The bouquet is an essential part of the traditional wedding. Many brides, and even bridesmaids, have a special attachment to their wedding bouquet, for often they’ve had them specially made. Of course they want to preserve them as a keepsake! These days, many brides choose to have a bouquet made of artificial flowers so that they can keep it without as much hassle, but for those brides using fresh flowers, here’s how to dry your wedding bouquet;
A dried bouquet makes for a beautiful memento of your wedding day. It can become a beautiful work of art for your home—hung or mounted on display, placed in a vase, etc.—and if you buy your bouquet with the intention of keeping it, make sure you ask your florist for advice on which flowers are best for drying and preserving.
Your wedding flowers can be dried professionally, or you can do it yourself. Generally, small flowers dry better than larger flowers, but most foliage doesn’t dry very well; you may need to peel away some of the leaves. Also, flowers shrink as they dry, so your finished bouquet will be smaller than the original. It’s recommended that you use a sealant designed for dry flowers to get the best results. Before drying you have to ensure that your flowers are completely free of moisture, like dew.
Hang To Dry
Step 1: Bouquets look best when they’re dried upside down, for this allows them to preserve their shape. To do this, you need a warm and dry space where your bouquet can hang undisturbed for anywhere from a few days up to two weeks.
Step 2: Remove any fresh foliage/leaves before you hang your bouquet. If you want to dry a few leaves, set them aside.
Step 3: Remove all of the ribbon and wire from the bottom of your bouquet, and then put it back together again with a large, strong elastic. Wrap the elastic first around a third of the stems, then twist and wrap around half of the remaining stems, and then again around the rest of the stems. This will keep your bouquet together as the stems shrink.
Step 4: Hang your bouquet in the warm, dry space, and check its progress in a few days. Keep it away from direct sunlight to preserve its colour.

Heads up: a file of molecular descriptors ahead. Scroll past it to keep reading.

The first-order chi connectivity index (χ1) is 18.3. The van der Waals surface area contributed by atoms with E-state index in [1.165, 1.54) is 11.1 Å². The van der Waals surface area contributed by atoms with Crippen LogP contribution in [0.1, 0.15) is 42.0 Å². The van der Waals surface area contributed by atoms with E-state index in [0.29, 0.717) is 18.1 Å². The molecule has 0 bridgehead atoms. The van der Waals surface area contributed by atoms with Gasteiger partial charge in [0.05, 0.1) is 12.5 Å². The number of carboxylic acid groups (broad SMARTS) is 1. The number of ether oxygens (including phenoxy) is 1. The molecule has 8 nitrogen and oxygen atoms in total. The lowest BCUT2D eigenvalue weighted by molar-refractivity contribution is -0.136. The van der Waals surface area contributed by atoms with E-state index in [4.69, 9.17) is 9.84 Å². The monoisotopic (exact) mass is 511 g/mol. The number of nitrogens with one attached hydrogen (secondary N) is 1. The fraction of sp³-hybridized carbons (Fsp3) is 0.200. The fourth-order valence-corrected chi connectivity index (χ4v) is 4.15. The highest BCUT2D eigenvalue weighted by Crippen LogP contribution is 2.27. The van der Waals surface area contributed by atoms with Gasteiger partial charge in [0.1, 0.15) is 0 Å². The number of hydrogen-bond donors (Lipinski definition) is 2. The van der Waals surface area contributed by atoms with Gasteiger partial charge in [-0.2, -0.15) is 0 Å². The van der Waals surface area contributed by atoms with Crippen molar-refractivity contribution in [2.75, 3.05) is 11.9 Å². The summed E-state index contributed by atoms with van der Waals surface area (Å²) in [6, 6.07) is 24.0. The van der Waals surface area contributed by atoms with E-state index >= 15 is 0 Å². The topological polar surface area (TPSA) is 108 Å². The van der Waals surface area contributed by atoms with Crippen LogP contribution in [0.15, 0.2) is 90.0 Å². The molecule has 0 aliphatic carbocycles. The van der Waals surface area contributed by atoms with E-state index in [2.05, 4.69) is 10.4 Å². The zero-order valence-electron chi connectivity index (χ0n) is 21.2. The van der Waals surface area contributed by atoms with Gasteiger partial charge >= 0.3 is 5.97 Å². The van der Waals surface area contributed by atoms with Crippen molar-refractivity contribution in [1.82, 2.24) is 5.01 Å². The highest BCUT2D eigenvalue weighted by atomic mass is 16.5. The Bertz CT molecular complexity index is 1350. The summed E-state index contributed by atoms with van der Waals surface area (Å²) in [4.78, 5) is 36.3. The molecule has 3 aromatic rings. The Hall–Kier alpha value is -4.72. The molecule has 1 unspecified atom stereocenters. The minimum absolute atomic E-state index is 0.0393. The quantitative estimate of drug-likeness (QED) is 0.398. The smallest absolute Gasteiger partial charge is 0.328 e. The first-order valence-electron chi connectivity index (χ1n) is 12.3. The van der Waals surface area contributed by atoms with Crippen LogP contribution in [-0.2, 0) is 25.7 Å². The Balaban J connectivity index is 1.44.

Step 5: To dry the leaves, you need to place them flat on an airy surface (like a screen, or even a tennis racket!) and cover them with a newspaper. This will weigh them down and prevent them from curling up as they dry.
Step 6: Your bouquet is dry when the flowers feel stiff, and the stems snap easily.
Once your bouquet and the leaves are dry, tidy it up in case it’s lost its shape, and reattach the leaves. It’s safe at this point to use wire again to hold it together, and some florists even recommend using a hot glue gun to permanently attach the leaves and the stems to each other.
Your newly dried bouquet is fragile, so the final step is to spray it with protective coating to preserve it further. Just make sure you always read the guidelines on the product you choose. Most commonly prescribed sprays are;
Dried flower spray – this is a spray that’s specially formulated for dry flowers. Some of these sprays are meant to be used periodically, and some just once. You may purchase this spray online or at florists and gardening centres.
Craft Spray – there’s a variety of clear sprays available for craft projects, and some of them are suitable for dried flowers. Most of the sprays will leave a glossy coating on the flowers, and may also alter the natural scent of the flowers, just as hairspray would.
Hairspray – add a light, even coating to your flowers when they’re completely dry. Please note that this may take away the soft natural scent of your dry flowers.